College football players may have more demands placed n them over the summer months, depending on the head coach’s demands. According to The Oklahoman, summer workouts are now allowed to be mandatory if a coach desires it.
Updated NCAA bylaws now allow members of a coaching staff to supervise mandatory summer workouts, up to eight hours per week. These workouts were previously voluntary for all, but pressure to participate in those sessions always existed according to at least one former football player.
“As plain Jane as I can put it, we all knew that in the summer time, you’re gonna take six college hours (of classes), and you’re gonna go through eight weeks of summer (training),” J.D. Runnels, a former Oklahoma fullback, said to The Oklahoman. “There’s not even talk of what’s voluntary and what’s mandatory.”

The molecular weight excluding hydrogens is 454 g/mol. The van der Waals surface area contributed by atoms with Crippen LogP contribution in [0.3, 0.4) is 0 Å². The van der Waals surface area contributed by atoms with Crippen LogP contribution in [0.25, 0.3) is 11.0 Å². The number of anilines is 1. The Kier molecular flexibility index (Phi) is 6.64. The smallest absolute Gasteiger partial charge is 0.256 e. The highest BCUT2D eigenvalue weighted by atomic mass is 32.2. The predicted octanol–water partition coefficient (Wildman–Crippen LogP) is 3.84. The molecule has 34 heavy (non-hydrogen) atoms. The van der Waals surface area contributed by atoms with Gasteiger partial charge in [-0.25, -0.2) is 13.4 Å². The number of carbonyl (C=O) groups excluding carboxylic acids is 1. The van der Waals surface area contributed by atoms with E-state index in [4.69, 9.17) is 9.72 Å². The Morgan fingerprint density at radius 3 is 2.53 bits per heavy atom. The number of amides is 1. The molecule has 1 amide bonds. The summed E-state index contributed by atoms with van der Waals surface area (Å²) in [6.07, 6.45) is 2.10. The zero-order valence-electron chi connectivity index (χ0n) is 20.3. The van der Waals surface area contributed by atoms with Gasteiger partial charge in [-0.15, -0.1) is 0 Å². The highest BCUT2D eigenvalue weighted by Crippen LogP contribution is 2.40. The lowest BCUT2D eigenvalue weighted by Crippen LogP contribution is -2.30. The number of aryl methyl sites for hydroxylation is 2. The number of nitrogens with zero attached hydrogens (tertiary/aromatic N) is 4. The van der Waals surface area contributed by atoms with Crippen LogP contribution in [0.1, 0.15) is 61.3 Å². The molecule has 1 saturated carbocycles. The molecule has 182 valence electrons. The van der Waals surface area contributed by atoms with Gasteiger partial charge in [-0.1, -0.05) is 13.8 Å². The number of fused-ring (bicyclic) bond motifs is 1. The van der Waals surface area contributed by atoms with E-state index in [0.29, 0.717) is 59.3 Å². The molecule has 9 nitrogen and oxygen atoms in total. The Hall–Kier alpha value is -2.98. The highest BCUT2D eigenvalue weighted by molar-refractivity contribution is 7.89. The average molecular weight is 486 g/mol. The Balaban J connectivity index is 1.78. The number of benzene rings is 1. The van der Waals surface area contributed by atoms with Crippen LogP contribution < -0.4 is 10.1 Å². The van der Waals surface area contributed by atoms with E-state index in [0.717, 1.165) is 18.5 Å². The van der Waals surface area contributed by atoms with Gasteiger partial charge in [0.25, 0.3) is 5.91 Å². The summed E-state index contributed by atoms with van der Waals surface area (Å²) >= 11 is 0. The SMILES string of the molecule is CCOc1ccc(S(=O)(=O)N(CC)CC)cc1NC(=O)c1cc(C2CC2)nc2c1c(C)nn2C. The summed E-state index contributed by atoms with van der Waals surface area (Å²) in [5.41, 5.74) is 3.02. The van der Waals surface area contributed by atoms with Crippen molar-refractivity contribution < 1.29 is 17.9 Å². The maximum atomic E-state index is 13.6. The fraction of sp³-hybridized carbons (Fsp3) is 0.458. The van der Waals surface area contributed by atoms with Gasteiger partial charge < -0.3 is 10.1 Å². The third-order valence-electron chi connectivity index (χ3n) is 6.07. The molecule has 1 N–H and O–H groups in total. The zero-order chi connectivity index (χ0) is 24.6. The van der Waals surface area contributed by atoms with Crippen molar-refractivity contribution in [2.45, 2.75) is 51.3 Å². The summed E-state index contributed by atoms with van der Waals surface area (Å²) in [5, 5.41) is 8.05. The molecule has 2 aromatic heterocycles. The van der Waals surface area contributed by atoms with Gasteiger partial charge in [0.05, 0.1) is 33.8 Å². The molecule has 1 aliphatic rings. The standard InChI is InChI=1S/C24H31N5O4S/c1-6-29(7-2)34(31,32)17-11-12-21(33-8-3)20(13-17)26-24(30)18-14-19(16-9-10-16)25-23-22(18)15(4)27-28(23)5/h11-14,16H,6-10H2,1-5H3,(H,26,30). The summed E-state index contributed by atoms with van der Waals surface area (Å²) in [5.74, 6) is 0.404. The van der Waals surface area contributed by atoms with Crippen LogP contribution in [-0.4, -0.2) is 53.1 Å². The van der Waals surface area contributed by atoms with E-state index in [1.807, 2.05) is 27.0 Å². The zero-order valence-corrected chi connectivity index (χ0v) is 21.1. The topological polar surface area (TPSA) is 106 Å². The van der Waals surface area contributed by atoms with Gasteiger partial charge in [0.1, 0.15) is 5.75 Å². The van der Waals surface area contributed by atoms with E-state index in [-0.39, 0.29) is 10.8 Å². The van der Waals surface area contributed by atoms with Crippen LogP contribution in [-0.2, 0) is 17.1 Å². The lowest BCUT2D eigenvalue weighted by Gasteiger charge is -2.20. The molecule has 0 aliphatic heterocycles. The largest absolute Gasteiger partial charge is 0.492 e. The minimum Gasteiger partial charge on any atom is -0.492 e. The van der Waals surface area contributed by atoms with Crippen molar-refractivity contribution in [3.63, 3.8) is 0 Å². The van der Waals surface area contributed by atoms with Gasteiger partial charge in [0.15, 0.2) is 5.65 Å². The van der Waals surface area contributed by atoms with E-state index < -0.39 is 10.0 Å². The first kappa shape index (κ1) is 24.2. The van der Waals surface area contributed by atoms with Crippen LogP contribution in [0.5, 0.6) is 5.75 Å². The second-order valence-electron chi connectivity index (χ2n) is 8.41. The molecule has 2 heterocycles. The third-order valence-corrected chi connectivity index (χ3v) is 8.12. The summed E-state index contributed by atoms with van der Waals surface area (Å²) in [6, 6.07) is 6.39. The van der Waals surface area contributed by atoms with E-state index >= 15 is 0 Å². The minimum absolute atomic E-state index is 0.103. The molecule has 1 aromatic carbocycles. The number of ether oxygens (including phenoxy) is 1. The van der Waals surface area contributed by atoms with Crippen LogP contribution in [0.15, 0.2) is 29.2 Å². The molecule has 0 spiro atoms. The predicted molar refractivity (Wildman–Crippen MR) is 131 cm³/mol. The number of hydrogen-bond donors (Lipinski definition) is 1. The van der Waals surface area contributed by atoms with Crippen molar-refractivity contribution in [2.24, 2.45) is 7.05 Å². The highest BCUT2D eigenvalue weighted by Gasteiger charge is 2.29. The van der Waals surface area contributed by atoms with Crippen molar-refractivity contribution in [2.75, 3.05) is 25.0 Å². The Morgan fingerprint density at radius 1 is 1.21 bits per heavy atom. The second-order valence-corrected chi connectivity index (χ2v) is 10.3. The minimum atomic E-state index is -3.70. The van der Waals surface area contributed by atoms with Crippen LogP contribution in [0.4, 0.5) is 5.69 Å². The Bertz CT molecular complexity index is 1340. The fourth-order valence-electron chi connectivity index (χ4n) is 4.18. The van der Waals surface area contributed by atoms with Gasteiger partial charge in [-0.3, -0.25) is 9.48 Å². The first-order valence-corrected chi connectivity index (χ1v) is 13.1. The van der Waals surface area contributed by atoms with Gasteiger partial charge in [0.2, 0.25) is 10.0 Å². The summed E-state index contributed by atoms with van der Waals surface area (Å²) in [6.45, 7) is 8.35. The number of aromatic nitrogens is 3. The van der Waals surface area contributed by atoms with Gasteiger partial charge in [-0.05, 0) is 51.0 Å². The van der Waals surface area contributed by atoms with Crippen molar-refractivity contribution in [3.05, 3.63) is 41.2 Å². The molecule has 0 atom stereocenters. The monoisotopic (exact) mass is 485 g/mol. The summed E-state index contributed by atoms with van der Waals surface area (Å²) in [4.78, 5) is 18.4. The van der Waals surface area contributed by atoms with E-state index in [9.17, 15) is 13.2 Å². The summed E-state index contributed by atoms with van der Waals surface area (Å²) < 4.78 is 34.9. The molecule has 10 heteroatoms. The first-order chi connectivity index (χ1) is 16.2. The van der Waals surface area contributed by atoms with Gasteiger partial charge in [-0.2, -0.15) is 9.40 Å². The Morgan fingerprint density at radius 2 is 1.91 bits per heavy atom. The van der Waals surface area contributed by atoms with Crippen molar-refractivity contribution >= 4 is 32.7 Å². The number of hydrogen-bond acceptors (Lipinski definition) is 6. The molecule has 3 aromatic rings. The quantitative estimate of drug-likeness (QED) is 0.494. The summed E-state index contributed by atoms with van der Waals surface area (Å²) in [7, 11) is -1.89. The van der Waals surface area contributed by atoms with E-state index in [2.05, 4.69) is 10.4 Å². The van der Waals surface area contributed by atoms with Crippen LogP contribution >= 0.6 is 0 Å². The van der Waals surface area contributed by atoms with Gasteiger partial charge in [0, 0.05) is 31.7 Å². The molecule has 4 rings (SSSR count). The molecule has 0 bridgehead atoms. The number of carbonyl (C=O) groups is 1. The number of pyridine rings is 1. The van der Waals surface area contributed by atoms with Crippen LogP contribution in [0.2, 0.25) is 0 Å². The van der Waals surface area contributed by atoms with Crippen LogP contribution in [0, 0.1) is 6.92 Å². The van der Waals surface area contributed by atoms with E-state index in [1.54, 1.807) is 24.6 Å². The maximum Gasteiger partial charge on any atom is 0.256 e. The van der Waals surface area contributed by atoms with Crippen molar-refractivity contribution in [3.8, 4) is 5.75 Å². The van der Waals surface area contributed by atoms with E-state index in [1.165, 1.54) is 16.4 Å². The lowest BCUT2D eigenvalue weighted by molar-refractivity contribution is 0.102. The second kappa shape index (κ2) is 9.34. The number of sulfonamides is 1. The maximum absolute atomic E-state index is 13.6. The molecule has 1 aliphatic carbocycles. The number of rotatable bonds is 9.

There is obviously a benefit to allowing coaches extra access to players during the offseason. That extra time supervising workouts and training allows for more interaction and time to focus on key areas of development and improvement. Programs that take advantage of the extra eight hours — and there are programs that will take advantage of the extra time available — could stand to have a more physical and well-conditioned team.
The question is, because players are not paid and we are in the midst of a potential union movement, is it a good idea to allow coaches to take this sort of formal power? What does this say for the entire concept of amateurism, or does it say nothing at all one way or the other?